The Student News Site of University of Arizona

The Daily Wildcat

95° Tucson, AZ

The Daily Wildcat

The Daily Wildcat


    This Week in Science Oct. 7: Nobel prize winners fight parasites and government lobbying actually does some good

    Boris Kasimov

    Three’s Company

    The Nobel Committee announced Monday that three scientists were award the Nobel Prize in Physiology or Medicine after discovering “therapies that have revolutionized the treatment of some of the most devastating parasitic diseases,” according to the committee.

    The three are William Campbell, Satoshi Ōmura and Youyou Tu. Campbell and Ōmura were awarded this distinction for creating Avermectin, a drug that with the derivative of that drug, Ivermectin, was able to almost eradicate filariasis, the cause behind elephantiasis. Tu developed Artemisinin, a drug that helped lower the death tolls associated with malaria.

    These advances will be felt around the world, as parasitic worms afflict nearly a third of the world’s population, and malaria kills more than 450,000 people each year.

    Antarctica has crabs

    Take your eyes off them for one moment, and King Crabs can get in a whole lot of trouble. A new study states that these crustaceans that call the depths of the ocean and in particular the seafloor home, have taken a page from the avian playbook and trekked south.

    Richard Aronson, head of the department of biological studies at the Florida Institute of Technology has tracked the blossoming crab population. These adventurous aquatic daredevils have made their way to the continental shelf, but have yet to venture further due to their aversion to waters that cold, according to Aronson. Cause for concern arises in the notion that as Antarctica’s waters grow warmer due to climate change, these crusty crabs could eventually venture further onto the shelf, potentially upsetting the marine ecosystem which consists of echinoderms and mollusks.

    “If they get up onto the continental shelf they will draw down those populations that have lived in isolation from these kind of predators for probably a very long time,” said Aronson in an interview with Live Science.

    Joaquin in Memphis (or maybe ‘Joaquin in the Rain’)

    There’s a reason that the East Coast received a little more rain that usual this past weekend

    Hurricane Joaquin has made its way northeast along the Atlantic seaboard. But for the past few days, the various models that make up the National Hurricane Center’s forecasting have been all over the map. Literally. Some projected the hurricane to be seen in Bermuda, North Carolina or as far north as Maine. But as of late, the official forecast now has Joaquin heading out to sea, a prediction that the European model anticipated but the U.S. model did not. The trouble is, this isn’t the first time the models have clashed, and it won’t be the last.

    The European model correctly predicted the path of Hurricane Sandy, which the U.S. model did not. This most recent divide is the icing on the cake for meteorologists who have been advocating for improvements in the American system of forecasting for quite some time.

    “The G.F.S [Global Forecasting System, run by the National Weather Service] is still quite inferior,” said Cliff Mass, a professor of atmospheric sciences at the University of Washington in an interview with The New York Times. “We are a clear third [behind the European and British models].”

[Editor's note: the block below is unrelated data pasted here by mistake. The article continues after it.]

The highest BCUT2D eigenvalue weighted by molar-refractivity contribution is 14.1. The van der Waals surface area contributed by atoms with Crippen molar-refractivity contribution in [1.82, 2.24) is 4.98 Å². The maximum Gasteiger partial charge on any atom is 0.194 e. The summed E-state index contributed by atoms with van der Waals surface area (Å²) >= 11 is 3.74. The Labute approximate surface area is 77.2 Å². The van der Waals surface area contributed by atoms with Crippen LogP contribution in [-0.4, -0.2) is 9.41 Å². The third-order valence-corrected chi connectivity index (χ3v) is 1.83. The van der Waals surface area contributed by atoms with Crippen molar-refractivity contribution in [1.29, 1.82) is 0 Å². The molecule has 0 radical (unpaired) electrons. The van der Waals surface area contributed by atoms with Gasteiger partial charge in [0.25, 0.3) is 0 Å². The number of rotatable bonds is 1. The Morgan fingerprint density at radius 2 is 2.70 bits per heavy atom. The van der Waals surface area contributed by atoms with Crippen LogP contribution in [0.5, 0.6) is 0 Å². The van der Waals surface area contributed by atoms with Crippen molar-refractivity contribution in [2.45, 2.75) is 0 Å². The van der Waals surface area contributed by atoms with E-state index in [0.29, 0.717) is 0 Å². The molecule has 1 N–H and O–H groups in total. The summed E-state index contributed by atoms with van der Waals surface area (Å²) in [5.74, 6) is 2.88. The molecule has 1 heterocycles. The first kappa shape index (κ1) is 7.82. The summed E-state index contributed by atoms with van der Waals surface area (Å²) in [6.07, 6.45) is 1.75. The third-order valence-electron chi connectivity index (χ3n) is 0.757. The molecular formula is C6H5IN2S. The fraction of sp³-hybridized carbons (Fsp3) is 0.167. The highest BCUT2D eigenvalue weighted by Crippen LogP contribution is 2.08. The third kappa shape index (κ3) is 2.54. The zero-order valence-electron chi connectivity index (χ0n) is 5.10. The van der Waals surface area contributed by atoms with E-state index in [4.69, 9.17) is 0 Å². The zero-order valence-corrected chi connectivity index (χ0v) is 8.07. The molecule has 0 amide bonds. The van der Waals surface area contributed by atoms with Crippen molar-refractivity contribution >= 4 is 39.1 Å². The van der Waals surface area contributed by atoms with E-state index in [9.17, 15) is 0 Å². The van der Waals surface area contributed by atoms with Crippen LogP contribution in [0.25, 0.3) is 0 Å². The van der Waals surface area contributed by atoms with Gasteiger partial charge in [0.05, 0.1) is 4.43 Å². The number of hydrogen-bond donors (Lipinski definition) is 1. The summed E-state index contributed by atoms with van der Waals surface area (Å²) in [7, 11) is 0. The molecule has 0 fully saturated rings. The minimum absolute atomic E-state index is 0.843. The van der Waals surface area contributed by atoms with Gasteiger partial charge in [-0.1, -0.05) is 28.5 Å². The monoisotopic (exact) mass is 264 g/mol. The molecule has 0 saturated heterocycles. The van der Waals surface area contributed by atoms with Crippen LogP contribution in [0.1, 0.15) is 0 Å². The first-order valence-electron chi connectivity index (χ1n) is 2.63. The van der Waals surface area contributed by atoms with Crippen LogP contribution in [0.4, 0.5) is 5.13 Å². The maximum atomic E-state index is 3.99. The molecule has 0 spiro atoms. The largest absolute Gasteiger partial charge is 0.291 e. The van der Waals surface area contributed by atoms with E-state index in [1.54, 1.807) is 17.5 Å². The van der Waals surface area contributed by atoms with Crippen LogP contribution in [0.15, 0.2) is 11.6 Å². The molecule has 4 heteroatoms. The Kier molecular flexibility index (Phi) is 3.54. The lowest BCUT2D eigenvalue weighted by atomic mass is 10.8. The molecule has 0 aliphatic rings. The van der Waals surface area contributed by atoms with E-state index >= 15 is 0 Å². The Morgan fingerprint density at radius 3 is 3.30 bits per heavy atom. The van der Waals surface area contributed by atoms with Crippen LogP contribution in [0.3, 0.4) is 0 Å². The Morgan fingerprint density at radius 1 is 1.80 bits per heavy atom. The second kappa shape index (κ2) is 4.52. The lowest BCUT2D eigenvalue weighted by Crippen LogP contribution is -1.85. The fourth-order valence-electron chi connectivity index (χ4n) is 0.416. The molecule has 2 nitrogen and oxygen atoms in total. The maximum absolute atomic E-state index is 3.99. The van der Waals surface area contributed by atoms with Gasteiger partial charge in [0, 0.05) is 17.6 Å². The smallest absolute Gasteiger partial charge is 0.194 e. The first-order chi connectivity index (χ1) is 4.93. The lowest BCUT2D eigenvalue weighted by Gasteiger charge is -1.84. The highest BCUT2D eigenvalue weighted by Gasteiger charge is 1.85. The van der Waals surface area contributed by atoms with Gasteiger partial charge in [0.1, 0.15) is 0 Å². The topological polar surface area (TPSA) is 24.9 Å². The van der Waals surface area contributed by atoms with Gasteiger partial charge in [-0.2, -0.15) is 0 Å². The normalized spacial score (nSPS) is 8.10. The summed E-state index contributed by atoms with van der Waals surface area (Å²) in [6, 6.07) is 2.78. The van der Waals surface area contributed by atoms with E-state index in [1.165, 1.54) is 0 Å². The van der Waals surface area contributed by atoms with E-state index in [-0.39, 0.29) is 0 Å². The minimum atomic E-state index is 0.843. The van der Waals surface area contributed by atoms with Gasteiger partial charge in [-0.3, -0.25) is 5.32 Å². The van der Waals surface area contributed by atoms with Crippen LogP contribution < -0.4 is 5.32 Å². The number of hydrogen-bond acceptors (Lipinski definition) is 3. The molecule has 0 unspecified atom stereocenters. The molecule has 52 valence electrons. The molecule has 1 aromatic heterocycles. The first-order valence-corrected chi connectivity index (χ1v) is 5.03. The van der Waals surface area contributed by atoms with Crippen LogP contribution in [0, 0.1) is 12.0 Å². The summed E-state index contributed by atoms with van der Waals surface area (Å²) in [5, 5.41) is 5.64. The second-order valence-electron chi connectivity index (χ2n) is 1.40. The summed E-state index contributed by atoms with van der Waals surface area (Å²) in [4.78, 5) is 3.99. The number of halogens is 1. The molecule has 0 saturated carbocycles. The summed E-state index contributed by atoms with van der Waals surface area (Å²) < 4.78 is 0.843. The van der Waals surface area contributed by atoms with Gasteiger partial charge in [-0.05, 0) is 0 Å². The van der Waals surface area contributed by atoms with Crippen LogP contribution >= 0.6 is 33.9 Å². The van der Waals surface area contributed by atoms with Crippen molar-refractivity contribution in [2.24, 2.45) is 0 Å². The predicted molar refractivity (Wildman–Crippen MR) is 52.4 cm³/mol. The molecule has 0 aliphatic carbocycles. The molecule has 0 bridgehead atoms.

Cold as ice

    A “frozen zoo” at the University of Georgia’s Regenerative Bioscience Center, or RBC, is on the horizon. The university plans to construct this genetic storage facility in the hopes of preserving endangered species.

    The process is quite simple: After an animal is sedated, cells from the skin are obtained and can be made be made into stem cells through specialized reprogramming genes, according to researchers. Once that is completed, the stem cells can be made into sperm or eggs.

    As of now, the team is focusing on big cats because they have a better understanding of their biological makeup. They have already been hard at work, having collected skin cells from a Sumatran tiger previously euthanized at the Atlanta zoo in 2010, and a clouded leopard that died in 2013.

    A member of the RBC, Franklin West is optimistic about the frozen zoo’s progress, citing the longevity of genetic material as well as the easy storage of prospective populations as precursors for success.

    Lobbying for the environment

    On Thursday, the Obama administration adjusted Bush-era emission standards by presenting a new regulation that has people pleased but wanting more. The former standard was set at 75 parts per billion, originally set in 2008. Last week’s tightening was set to 70 parts per billion by the Environmental Protection Agency. But while this shows progress in the right direction, it wasn’t exactly what was expected by parties hoping for legitimate change.

    The E.P.A’s scientific panel had previously suggested changing the standard to between 60 and 70 parts per billion, but the Obama administration settled on the high end of that suggested spectrum, and produced one of the more expensive regulations in history, coming in at nearly $1.4 billion annually.

    Despite lower suggestions, the decision became reality after a year of lobbying from leading business and manufacturing organizations citing the closing of factories and power plants if standards were set too high. The new rules associated with the regulations include requiring owners to invest in cleaning technology for smokestacks, which will clean out polluting chemicals.

    Follow Daniel Burkart on Twitter.

    More to Discover
    Activate Search